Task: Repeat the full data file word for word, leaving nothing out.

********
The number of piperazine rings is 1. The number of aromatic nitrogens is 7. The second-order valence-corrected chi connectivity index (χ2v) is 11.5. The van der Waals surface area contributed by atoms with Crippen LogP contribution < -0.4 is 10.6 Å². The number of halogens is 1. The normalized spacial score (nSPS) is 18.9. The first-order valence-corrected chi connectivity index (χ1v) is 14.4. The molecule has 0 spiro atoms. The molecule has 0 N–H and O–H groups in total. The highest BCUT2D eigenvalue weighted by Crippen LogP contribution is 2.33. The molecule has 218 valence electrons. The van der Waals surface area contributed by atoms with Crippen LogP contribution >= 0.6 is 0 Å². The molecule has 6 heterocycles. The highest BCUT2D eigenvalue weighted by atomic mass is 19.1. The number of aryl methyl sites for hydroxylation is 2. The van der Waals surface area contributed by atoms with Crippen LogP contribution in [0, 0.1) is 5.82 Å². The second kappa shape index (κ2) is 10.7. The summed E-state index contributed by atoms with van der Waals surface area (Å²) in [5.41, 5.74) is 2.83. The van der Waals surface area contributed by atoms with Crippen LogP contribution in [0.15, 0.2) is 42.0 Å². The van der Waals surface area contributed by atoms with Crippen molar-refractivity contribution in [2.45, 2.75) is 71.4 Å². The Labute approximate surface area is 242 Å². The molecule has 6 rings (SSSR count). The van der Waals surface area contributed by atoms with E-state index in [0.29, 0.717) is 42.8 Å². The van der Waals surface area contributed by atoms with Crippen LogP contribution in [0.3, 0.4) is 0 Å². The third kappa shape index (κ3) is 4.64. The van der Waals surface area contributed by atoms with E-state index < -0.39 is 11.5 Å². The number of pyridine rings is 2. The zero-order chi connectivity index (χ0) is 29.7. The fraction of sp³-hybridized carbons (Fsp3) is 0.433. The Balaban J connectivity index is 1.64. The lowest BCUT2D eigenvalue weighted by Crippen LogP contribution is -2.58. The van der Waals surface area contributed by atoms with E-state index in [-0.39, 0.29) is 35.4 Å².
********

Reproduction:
The number of piperazine rings is 1. The number of aromatic nitrogens is 7. The second-order valence-corrected chi connectivity index (χ2v) is 11.5. The van der Waals surface area contributed by atoms with Crippen LogP contribution < -0.4 is 10.6 Å². The number of halogens is 1. The normalized spacial score (nSPS) is 18.9. The first-order valence-corrected chi connectivity index (χ1v) is 14.4. The molecule has 0 spiro atoms. The molecule has 0 N–H and O–H groups in total. The highest BCUT2D eigenvalue weighted by Crippen LogP contribution is 2.33. The molecule has 218 valence electrons. The van der Waals surface area contributed by atoms with Crippen LogP contribution >= 0.6 is 0 Å². The molecule has 6 heterocycles. The highest BCUT2D eigenvalue weighted by atomic mass is 19.1. The number of aryl methyl sites for hydroxylation is 2. The van der Waals surface area contributed by atoms with Crippen LogP contribution in [0, 0.1) is 5.82 Å². The second kappa shape index (κ2) is 10.7. The summed E-state index contributed by atoms with van der Waals surface area (Å²) in [5.41, 5.74) is 2.83. The van der Waals surface area contributed by atoms with Crippen LogP contribution in [0.15, 0.2) is 42.0 Å². The van der Waals surface area contributed by atoms with Crippen molar-refractivity contribution in [2.45, 2.75) is 71.4 Å². The Labute approximate surface area is 242 Å². The molecule has 6 rings (SSSR count). The van der Waals surface area contributed by atoms with E-state index in [0.29, 0.717) is 42.8 Å². The van der Waals surface area contributed by atoms with Crippen LogP contribution in [0.3, 0.4) is 0 Å². The third kappa shape index (κ3) is 4.64. The van der Waals surface area contributed by atoms with E-state index < -0.39 is 11.5 Å². The number of pyridine rings is 2. The zero-order chi connectivity index (χ0) is 29.7. The fraction of sp³-hybridized carbons (Fsp3) is 0.433. The Balaban J connectivity index is 1.64. The lowest BCUT2D eigenvalue weighted by Crippen LogP contribution is -2.58. The van der Waals surface area contributed by atoms with E-state index in [-0.39, 0.29) is 35.4 Å².